By Budd Bailey, Buffalo Sports Page Columnist
This year’s election for the Baseball Hall of Fame felt like something of a train wreck to me, and not just because no one was elected.
A look at the voting totals featured three players with big asterisks by their names. Curt Schilling has issued some, shall we say, less than mainstream opinions about the world at large. He was followed in the voting by Barry Bonds and Roger Clemens, who have steroid allegations pinned to their shirts like the scarlet letter of literature. In other words, something other than baseball is keeping them all out of Cooperstown.
They aren’t alone. Omar Vizquel was the subject of domestic abuse allegations by his wife in December. Several others have been associated with steroids, including Manny Ramirez, Gary Sheffield, Sammy Sosa and Andy Pettitte. Admitted steroid user Mark McGwire fell off the ballot some time ago.
We already have Pete Rose still on the outside looking in due to gambling. And coming down the road for 2022 are Alex Rodriguez, an admitted steroid user, and David Ortiz, who was at least touched by a doping charge in his career.
Would you like to write a history of baseball in the past 50 years without mentioning Bonds, Clemens, Rodriguez, McGwire and Rose, among others? Me neither.
For quite a while, I was quite happy to see many of the players in that last paragraph left out of the Hall of Fame. Rose gambled on baseball, the biggest sin around as these things go, and went into denial for years. He knew it was wrong and did it anyway. The steroid boys knew they were cheating as well, even if the rules and laws were murky. Some of them were suspended along the way, while others were not. A case could be made that at least Bonds and Clemens were Hall of Famers even before they started juicing and still deserved to be considered for induction, which is why they are getting about 60 percent of the vote now. As for the others, “see ya” comes to mind.
Now, I’m not so sure about anything when it comes to entrance standards, mostly because of the examples of Schilling and Vizquel.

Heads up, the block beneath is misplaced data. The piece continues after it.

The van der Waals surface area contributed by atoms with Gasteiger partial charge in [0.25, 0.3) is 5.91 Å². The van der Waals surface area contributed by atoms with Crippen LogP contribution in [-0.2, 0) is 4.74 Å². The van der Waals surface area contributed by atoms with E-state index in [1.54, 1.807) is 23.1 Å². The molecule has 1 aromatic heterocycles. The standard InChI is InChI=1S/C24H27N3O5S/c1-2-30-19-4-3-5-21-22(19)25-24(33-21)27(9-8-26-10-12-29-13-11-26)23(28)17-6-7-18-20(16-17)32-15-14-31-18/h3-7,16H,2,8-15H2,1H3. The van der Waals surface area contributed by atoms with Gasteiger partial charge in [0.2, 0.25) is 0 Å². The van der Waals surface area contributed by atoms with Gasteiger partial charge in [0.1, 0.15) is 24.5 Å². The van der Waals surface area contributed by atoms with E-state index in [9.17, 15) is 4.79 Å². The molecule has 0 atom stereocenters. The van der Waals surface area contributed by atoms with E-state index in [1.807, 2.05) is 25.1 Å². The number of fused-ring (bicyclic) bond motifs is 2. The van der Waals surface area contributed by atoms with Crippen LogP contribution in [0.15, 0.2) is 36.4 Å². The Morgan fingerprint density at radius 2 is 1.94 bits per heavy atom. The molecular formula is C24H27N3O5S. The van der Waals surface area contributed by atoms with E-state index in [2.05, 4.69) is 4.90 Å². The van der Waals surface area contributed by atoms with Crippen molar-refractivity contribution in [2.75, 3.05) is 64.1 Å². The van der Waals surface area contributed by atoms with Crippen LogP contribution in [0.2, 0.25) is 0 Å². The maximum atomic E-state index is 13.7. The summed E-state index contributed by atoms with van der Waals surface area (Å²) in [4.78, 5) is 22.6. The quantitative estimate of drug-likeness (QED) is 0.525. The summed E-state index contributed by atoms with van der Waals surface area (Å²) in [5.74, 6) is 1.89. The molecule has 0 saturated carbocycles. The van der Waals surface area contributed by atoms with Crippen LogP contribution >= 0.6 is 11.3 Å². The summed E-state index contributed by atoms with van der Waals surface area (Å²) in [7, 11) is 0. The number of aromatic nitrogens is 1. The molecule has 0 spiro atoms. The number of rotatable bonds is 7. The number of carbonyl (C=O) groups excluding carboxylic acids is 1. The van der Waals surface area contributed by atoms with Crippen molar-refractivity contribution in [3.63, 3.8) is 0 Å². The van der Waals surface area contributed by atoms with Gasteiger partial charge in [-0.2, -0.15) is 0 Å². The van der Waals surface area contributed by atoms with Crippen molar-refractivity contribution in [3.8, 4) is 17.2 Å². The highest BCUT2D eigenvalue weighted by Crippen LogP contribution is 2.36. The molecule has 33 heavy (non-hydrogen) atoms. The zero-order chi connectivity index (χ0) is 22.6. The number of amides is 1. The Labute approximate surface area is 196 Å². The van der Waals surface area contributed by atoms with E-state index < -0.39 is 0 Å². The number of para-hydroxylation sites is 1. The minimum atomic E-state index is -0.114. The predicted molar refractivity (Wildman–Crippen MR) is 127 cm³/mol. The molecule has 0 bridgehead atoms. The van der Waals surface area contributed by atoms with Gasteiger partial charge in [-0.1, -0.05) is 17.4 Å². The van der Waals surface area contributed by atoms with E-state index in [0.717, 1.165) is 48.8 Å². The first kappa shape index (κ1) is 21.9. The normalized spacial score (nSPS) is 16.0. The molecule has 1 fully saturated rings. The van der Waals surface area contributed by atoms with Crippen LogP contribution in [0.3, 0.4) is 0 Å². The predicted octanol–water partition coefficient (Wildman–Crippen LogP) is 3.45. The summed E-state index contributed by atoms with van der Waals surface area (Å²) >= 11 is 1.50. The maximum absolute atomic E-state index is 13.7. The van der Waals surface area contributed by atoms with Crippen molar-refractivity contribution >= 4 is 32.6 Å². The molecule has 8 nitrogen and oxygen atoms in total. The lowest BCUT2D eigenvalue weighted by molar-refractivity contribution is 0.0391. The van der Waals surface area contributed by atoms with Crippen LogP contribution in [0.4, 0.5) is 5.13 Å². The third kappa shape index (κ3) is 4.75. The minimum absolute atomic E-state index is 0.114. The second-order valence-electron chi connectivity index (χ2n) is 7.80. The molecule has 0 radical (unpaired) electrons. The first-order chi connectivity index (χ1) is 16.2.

Schilling has made some enemies with some of his public remarks since retirement. He was fired by ESPN for anti-Muslim and anti-transgender remarks. He added more hot water to the mix by tweeing a t-shirt that read “Rope. Tree. Journalist. Some Assembly Required.” Schilling also supported via Tweet the riot at the Capital on January 6. One Hall of Fame voter asked if he could take his vote back for Schilling, but did it after the December 31 deadline for ballots.
The problem in the case of the voting for the Baseball Hall is that integrity and character are supposed to be part of the consideration. Those are nice words, but can be a little vague. One man’s principled is another’s berserk.
Then there’s the matter of timing. If the story about Vizquel’s actions came out in February, let’s say for argument’s sake that he had been elected the month before. There are no do-overs in the voting. Once in, always in. The best example of that principle comes from another sport in the form of O.J. Simpson, who is still in the Pro Football Hall of Fame in Canton. The late Kirby Puckett was the subject of a variety of legal actions involving women soon after his name arrived in Cooperstown, and his plaque is still on the wall at the Hall. Without doing a bunch of research, I’d bet that at least a few of those in the Baseball Hall weren’t model citizens before, during, and after their playing days.
It feels like it’s time to change the voting standards a bit. What if we dropped the character and integrity language, and just considered what they did on the field? That would make the task for the voting baseball writers a great deal simpler. The exception would be if a player was placed on baseball’s ineligible list, which would keep Rose out. If someone wants to add a rule that any player who is suspended by major league baseball for steroid use instantly becomes ineligible for the Hall of Fame, that could be an option – although I’m not sure the “one size fits all” approach would work.
The effect of such an action would be steroid guys like Bonds and Clemens probably would go in immediately, and A-Rod (and quite possibly Ortiz) would be right behind them next year. McGwire and Ramirez would follow at some point. Schilling would be inducted too, either next year in his last year of eligibility or by the Veterans’ Committee.
The process instantly becomes more objective by sticking to baseball. We’ll always have differences about the case for induction for those who aren’t obvious choices (Jeter, Rivera, etc.). A change in the voting standards means the discussion becomes based more on facts than personal opinions about behavior.
I’m not sure if the atmosphere surrounding the sport will allow such a discussion. But maybe it’s something we need to do in the near future.
(Follow Budd on Twitter @WDX2BB)
Leave a Reply